Once upon a time signature

‘Like a river flows surely to the sea,’ people will keep writing love songs

By Lyndsie Kiebert
Reader Staff

Estimates place the first love song in Mesopotamia in 2250 BCE, when high priestess Enheduanna sang that she would make her lover “feel like a king.” Online music magazine Flypaper argues that love songs have been the most popular type of song in the Western world for 1,000 years, “if not longer,” and cites the Economist in its report that 40% of modern song lyrics deal with “romance, sexual relationships and sexual behavior.”

Heart. Beats.

This ever-expanding catalog serves as a connecting thread through the history of humanity, as our species has done its best to put crippling infatuation and undying devotion into notes and lines — an endeavor still being pursued today, and which music consumers can’t seem to get enough of.

Luckily for songwriters, musicians and anyone else trying to put something as nebulous as love into words, what constitutes an effective and accurate love song is entirely subjective. The magic of a great love song is, for the most part, in the ear of the beholder.

For instance, “Every Breath You Take” by the Police consistently appears on most lists for best rock love ballads. However, as most women would tell you, a man watching “every move” they make is not necessarily romantic. It’s creepy.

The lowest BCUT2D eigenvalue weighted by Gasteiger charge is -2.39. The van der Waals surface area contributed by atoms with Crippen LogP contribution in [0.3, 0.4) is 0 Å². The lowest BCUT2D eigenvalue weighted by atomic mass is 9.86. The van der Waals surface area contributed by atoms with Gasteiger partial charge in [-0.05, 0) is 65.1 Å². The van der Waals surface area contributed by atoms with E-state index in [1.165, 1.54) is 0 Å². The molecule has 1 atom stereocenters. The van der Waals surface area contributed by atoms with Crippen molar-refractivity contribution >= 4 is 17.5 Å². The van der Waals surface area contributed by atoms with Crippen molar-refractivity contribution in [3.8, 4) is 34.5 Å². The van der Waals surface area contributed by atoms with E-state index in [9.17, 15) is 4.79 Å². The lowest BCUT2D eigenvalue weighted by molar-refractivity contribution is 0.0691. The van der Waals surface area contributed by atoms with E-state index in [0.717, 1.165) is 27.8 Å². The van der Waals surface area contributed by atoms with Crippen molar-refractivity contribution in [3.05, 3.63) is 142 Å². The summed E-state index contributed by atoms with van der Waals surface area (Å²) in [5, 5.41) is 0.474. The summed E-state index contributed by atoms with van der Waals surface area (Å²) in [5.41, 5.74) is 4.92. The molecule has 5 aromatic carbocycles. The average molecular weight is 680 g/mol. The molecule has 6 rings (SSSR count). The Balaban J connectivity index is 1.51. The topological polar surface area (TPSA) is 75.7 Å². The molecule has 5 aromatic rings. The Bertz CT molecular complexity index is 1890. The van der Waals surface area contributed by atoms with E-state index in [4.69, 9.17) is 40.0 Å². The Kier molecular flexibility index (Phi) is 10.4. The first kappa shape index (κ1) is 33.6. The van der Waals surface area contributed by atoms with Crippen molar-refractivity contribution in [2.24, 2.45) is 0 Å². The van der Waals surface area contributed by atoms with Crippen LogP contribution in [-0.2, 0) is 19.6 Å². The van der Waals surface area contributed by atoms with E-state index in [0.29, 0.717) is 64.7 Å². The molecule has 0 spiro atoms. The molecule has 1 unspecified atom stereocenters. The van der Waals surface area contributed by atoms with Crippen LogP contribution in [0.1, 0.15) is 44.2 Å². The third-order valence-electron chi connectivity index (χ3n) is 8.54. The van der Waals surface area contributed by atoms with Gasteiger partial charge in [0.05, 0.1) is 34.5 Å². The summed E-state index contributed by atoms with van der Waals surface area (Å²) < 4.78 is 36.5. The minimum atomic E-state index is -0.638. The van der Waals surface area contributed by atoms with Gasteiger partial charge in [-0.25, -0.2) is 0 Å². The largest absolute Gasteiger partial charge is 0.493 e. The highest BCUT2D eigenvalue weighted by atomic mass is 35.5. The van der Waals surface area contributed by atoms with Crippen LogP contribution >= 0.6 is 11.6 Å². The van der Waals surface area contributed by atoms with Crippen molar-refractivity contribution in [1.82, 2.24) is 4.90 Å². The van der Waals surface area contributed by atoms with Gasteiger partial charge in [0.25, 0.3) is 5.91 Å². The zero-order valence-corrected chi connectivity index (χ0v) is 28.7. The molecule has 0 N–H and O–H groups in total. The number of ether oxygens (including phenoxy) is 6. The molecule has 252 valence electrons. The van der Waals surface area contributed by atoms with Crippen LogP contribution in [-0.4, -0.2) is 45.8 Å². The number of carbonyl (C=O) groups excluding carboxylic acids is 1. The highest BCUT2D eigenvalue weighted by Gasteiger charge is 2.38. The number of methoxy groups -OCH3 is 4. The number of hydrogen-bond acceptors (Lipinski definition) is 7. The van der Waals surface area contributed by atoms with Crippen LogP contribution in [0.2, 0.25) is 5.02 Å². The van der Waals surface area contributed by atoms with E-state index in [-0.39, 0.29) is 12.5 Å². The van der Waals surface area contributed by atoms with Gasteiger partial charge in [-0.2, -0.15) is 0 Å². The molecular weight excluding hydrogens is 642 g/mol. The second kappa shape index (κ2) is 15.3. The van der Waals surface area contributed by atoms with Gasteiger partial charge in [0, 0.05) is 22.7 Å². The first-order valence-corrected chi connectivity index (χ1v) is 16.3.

Some people see the perfect love song as a series of personalized romantic confessions, like Elton John’s flawless “Your Song.” Others might be looking for something a little more saucy, like Marvin Gay’s “Let’s Get It On.” Anyone with ears can tell you that Whitney Houston’s version of “I Will Always Love You” is an incredible vocal feat, but it likely makes a select portion of the population cry each time they hear it.

Those of us who grew up in the 21st century might get choked up listening to “Iris” by the Goo Goo Dolls, but I think we can all agree that’s more due to Homecoming dance nostalgia than any deep appreciation for artistry. Still, there’s no denying that the lines “I’d give up forever to touch you” and “I just want you to know who I am” are pretty accurate depictions of the teenage craving for reciprocated love. Another honorable mention for those who experienced an early 2000s adolescence: “Truly Madly Deeply” by Savage Garden — a timeless, and slightly cringe-worthy classic. Check out Yoke Lore’s cover for a modernized and considerably improved take.

Regardless of an individual’s taste in love songs, trends from several decades of popular music show that simple songs hit the right note. It’s impossible to know how many times people have covered Elvis Presley’s “Can’t Help Falling in Love,” a song that turns 60 in 2021. Presley’s lyrics are basic and repeated, but ring true: You can’t help falling in love. That’s part of the great mystery — how, and why, do we fall head over heels for people and then vow to spend our lives with them? It’s horrifying, but undeniable. All we can do is leap in, or, as rock ’n’ roll’s most beloved heartthrob sang in 1961, extend a hand: “Take my hand / Take my whole life too / For I can’t help falling in love with you.”

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